Category Archives: Budget





Here is a summary of the Chancellor Rishi Sunak’s Budget:





Here is the latest update of tax rates and allowances:



Income tax allowances frozen

The Budget saw the Chancellor announce that as of April, there will be a freeze on the amount of money employees earn before paying income tax at £12,570, with this to continue until the middle of the decade. The Office for Budget Responsibility estimates that the move will see an extra 1.3m people start to pay income tax by 2026. The level at which employees start paying the higher rate of tax will be frozen at £50,270, with an extra 1m people set to fall into the 40% band within five years as a result. The policy will bring an extra £8bn a year for the Treasury, analysis suggests. Iain McCluskey of PwC calculates that freezing the personal allowance will impact low earners who may currently be under the threshold. Meanwhile, the Chancellor also announced that inheritance tax thresholds, pensions lifetime allowances and annual capital gains tax exemptions are to be frozen at 2020/2021 levels until 2025/26. Several papers note that the freezes to personal allowances will see the tax burden increase to its highest level since 1969, hitting 35% of GDP, while Blick Rothenberg said the freezes mark “a clear tax rise for all taxpayers”.

The Daily Telegraph, Page: 4 The Daily Telegraph, Page: 1 The Times, Page: 1 The Times, Page: 2 Financial Times, Page: 1 Financial Times, Page: 10 The Guardian, Page: 1,4 Daily Mail, Page: 10 The I, Page: 15 Daily Mirror, Page: 12 Daily Express, Page: 5 Daily Star, Page: 2 BBC News BBC News

Corporation tax lifted to 25%

The headline rate of corporation tax will rise from 19% to 25% from 2023, the Chancellor has announced, an increase he says is necessary to make public finances sustainable in the long-term. Mr Sunak said he wanted to reduce borrowing by raising more tax revenue rather than by cutting public spending, adding: “The only other alternative would be to increase the rates of tax on working people, but I don’t think that would be right”. He also announced that businesses with profits under £250,000 will be spared the increase, seeing a 19% rate instead. EY’s Chris Sanger said the Chancellor “seems to be focusing on small rather than small and medium-sized businesses”. Meanwhile, PwC’s Jon Richardson said that following years of a declining headline corporation tax rate, Mr Sunak’s “hand has clearly been forced” by the pandemic and the strain on public finances. KPMG analysis shows that the 25% rate exceeds the EU average of 21.7% but is lower than the US’ 27% and Japan’s 30.62%.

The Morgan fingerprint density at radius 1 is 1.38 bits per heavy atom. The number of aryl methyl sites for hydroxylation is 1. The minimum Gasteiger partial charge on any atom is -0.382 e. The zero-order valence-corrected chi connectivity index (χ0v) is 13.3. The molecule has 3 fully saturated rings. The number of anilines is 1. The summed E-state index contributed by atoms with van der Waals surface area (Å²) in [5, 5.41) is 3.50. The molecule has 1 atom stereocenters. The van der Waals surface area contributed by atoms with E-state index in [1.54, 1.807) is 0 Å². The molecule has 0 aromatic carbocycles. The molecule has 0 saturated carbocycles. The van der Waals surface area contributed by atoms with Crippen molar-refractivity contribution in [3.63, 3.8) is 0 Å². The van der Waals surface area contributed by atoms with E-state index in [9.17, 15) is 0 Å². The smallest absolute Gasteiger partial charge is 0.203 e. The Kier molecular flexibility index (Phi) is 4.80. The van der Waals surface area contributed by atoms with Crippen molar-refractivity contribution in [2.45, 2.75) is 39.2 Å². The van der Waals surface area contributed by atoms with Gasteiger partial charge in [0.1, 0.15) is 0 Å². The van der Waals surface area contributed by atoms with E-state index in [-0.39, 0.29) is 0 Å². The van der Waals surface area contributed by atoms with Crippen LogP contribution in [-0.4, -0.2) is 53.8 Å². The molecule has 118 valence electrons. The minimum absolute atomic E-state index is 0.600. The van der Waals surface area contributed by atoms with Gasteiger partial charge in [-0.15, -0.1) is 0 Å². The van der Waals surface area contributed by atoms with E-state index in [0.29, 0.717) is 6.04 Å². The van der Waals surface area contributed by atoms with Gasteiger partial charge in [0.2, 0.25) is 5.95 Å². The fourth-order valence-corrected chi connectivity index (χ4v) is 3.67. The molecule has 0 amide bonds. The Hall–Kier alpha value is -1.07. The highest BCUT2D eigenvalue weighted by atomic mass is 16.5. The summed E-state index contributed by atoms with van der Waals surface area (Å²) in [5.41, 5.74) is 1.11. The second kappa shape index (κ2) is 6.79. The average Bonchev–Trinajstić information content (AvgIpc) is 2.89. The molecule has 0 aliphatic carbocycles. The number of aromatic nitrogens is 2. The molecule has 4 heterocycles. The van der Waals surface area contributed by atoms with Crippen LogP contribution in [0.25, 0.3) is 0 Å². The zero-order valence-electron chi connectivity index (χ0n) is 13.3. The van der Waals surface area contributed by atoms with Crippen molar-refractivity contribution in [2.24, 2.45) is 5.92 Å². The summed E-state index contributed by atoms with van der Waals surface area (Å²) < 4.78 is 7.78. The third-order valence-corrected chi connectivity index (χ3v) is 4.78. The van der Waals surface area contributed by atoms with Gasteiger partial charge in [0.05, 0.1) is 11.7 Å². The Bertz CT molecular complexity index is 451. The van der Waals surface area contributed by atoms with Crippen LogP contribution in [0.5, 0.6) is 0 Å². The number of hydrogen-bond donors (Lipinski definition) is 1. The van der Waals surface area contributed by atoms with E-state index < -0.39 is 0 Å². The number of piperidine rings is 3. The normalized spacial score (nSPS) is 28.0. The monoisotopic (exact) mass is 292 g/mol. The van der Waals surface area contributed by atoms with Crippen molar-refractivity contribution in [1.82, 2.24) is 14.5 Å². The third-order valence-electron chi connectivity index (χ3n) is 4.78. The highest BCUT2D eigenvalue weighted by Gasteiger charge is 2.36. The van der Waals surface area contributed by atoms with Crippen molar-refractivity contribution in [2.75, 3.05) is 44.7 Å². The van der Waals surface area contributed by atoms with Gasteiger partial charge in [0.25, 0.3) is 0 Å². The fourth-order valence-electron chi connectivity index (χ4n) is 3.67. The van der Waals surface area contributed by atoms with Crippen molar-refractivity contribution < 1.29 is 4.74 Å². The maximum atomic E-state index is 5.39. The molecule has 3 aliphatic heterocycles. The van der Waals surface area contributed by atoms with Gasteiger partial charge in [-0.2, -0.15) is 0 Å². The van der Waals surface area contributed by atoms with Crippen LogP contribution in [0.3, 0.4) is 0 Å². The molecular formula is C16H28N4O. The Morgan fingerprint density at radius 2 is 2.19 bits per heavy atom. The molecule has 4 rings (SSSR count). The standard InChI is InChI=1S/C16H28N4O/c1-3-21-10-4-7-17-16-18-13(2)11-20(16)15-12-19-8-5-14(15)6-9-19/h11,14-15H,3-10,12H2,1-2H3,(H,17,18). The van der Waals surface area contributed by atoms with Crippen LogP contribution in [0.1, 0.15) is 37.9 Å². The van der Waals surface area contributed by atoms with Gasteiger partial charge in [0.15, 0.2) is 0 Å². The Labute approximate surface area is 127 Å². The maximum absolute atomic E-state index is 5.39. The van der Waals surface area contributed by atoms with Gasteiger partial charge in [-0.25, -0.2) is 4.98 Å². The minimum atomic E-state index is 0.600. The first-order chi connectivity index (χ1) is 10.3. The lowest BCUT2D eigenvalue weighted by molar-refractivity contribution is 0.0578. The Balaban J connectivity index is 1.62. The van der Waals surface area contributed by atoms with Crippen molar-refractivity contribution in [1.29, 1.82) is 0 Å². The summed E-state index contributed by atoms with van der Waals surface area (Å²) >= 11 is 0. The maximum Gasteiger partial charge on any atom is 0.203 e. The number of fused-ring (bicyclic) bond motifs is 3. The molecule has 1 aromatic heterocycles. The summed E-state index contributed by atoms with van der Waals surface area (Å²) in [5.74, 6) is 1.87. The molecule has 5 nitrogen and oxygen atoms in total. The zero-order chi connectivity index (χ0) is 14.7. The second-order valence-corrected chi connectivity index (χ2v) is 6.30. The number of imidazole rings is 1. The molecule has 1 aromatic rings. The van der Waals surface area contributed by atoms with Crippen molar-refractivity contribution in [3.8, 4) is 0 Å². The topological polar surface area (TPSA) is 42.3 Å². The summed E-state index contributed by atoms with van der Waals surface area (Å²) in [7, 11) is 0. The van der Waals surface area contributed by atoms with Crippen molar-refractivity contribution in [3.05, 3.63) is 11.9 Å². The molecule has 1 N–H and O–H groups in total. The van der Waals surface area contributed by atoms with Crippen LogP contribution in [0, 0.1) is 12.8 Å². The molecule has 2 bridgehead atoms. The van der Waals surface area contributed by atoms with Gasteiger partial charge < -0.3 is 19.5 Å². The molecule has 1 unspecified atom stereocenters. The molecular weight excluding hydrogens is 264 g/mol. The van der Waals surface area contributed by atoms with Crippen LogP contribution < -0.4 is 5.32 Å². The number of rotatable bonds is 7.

The Guardian, Page: 1, 4 The Times, Page: 6 The Daily Telegraph, Page: 1, 4, 5 The I, Page: 11 Daily Mail, Page: 12 The Independent BBC News

No penalty for one-off late filing

A move to make rules around filing of tax returns “fairer and more consistent” was announced as part of the Budget, with those filing returns late on a one-off basis now set to be spared HMRC’s £100 penalty. The new system, which will be introduced for VAT taxpayers from 2022 and for those filing income tax self-assessments from 2023, will see heftier penalties for repeat offenders than the current rules. The Budget Red Book said: “The new late payment regime will introduce penalties proportionate to the amount of tax owed and how late the tax due is.” The Government will legislate the shift in the Finance Bill 2021, with the reform forecast to raise £5m in 2022/23, £90m in 2023/24 and £155m in 2024/25 and 2025/26. Meanwhile, a crackdown on evasion and avoidance is expected to raise £2.2bn by 2025/26. BDO’s Dawn Register comments that catching tax cheats will help repair public finances, although RSM’s George Bull fears the increased tax take from the crackdown will “not be a game-changer”.

The Daily Telegraph, Page: 10 Financial Times, Page: 8